MoMA Retrospective Celebrates the Films of Larry Fessenden and Glass Eye Pix
Simon Abrams March 30, 2022
For a while, any discussion of the New York-based movie studio Glass Eye Pix has understandably gravitated around its original creator, Larry Fessenden, who directs, produces, and/or stars in many of Glass Eye’s indie productions. Fessenden is the animating spirit of Glass Eye Pix and the human face of the group, missing front tooth and all. (He lost it during a mugging back in 1984, one year before the founding of Glass Eye).
The Museum of Modern Art (MoMA) have fittingly entitled their new Glass Eye Pix retrospective “Oh, the Humanity! The Films of Larry Fessenden and Glass Eye Pix.” Running from March 30 through April 19 at MoMA and online, it’s a more comprehensive survey of Glass Eye’s various filmmakers, and thus a better showcase for their general spirit of camaraderie, than even the preceding 2010 program at the (now gone) reRun Gastropub in Brooklyn.
Fessenden’s presence can be seen throughout MoMA’s selections, both in front and behind the camera for his own directorial work, but also in the range of artists he’s fostered in his capacity as a producer, including the transcendental minimalist Kelly Reichardt (“Wendy and Lucy,” “Meek’s Cutoff”) and the genre purist Ti West (“The Innkeepers,” “The House of the Devil”). MoMA’s retrospective puts a welcome spotlight on a few other worthy filmmakers, like psychedelic sound designer turned writer/director Graham Reznick and production designer turned stop-motion filmmaker Beck Underwood.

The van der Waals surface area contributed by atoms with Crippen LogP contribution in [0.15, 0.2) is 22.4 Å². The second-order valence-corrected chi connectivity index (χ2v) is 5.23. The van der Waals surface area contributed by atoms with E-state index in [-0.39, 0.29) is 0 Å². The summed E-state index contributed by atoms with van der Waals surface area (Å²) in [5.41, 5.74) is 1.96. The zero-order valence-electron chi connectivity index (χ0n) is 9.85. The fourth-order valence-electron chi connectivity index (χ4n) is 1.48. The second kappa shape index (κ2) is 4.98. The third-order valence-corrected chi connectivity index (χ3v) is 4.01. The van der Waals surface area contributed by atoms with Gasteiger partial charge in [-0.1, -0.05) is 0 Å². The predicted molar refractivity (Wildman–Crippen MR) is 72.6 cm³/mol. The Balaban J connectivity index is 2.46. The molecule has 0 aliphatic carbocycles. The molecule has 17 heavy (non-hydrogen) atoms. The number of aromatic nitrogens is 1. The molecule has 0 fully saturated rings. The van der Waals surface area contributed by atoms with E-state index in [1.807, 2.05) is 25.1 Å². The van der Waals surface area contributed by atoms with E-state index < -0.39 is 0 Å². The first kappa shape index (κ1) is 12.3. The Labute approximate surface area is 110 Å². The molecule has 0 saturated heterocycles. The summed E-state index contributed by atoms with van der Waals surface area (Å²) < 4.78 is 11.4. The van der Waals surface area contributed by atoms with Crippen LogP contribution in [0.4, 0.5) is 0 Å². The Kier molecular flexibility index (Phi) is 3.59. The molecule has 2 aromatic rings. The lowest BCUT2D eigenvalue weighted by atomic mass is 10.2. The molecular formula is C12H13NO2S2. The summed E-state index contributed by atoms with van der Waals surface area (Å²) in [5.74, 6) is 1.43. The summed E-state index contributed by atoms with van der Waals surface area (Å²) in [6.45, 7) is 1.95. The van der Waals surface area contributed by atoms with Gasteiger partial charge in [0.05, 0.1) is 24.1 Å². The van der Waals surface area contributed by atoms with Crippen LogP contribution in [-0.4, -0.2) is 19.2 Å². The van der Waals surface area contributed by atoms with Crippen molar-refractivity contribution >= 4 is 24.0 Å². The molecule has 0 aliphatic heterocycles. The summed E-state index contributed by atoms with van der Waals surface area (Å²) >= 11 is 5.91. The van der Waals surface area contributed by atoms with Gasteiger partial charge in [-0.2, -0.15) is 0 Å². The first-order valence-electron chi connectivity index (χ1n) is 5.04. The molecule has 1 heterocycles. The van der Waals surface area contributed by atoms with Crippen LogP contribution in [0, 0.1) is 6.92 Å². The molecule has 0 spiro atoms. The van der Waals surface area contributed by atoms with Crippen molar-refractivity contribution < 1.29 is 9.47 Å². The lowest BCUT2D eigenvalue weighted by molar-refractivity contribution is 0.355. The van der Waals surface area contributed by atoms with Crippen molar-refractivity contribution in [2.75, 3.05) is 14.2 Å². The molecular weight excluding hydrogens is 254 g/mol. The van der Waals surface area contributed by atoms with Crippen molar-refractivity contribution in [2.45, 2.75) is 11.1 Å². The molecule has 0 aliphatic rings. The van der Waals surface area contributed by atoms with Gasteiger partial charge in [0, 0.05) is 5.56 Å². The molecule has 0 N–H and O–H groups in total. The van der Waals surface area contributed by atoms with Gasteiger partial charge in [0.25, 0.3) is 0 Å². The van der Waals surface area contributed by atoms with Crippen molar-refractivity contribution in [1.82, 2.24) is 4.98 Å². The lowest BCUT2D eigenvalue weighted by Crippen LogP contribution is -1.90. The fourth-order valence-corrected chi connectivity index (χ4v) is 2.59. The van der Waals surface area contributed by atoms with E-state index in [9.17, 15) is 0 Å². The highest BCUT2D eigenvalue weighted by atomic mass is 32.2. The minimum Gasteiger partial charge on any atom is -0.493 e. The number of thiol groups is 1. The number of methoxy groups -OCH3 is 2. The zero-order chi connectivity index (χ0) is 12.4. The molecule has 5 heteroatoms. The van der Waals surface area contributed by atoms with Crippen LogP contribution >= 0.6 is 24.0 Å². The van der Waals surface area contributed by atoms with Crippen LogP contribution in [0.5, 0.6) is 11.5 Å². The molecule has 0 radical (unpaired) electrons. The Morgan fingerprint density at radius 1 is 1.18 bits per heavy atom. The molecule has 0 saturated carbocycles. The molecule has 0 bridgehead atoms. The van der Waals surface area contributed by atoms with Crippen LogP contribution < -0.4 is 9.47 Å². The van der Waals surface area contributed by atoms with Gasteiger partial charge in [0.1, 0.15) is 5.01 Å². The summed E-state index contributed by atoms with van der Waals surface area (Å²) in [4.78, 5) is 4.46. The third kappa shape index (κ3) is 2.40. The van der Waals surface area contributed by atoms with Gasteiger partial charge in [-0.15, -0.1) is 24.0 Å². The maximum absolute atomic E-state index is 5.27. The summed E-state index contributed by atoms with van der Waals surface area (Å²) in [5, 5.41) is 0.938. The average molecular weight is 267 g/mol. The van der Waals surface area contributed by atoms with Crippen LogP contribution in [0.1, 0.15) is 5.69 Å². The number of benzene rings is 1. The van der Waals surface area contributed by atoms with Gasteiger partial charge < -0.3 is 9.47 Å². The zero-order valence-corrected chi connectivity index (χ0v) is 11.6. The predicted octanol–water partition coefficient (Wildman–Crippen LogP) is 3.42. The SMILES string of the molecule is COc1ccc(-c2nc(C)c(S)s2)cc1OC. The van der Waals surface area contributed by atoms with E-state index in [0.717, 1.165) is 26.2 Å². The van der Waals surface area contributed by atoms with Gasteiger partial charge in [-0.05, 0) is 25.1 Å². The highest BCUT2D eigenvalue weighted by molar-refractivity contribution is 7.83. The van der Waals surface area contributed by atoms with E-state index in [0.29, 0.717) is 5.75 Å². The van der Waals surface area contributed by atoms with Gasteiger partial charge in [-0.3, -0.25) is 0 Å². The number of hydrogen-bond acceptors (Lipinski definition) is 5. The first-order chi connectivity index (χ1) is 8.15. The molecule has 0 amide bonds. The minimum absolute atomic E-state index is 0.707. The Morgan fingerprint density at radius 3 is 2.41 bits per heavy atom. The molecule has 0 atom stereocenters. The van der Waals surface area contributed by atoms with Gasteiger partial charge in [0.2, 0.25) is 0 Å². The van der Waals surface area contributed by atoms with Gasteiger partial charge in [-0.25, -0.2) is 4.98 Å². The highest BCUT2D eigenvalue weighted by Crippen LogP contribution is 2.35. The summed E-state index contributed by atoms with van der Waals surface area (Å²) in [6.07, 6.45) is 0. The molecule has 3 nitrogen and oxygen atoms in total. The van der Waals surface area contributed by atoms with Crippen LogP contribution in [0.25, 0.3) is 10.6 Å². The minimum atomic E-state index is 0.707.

Focusing primarily on Fessenden’s work, from his early short movies to his recent COVID-themed “Fever” short, not only encourages an appropriate cinematheque vibe for this Glass Eye Pix tribute: it also encourages attendees to see Glass Eye Pix as the indie horror equivalent of a neo-romantic artists’ collective. That’s a welcome and essential shift in the way that Glass Eye’s successes have been understood, since, for years now, even their smartest boosters have praised the studio as a springboard for bigger and better things.
In 2011, the New York Times (Eric Kohn) described Fessenden as a “kingmaker in the realm of cheapie horror”; in 2010, the Village Voice (Michael Atkinson) suggested that “Fessenden’s work as impresario” is “perhaps more influential than” Fessenden’s directorial credits. And in 2009, Fessenden himself told Filmmaker Magazine (Lauren Wissot) that “I have always encouraged people to move on as soon as the Glass Eye approach becomes oppressive or limiting.” That perspective seems especially timely since MoMA’s retrospective begins less than two weeks after the theatrical release of “X,” the latest movie directed by Glass Eye alum Ti West. “Larry validated us by thinking we were talented” West said in the Times (in 2011).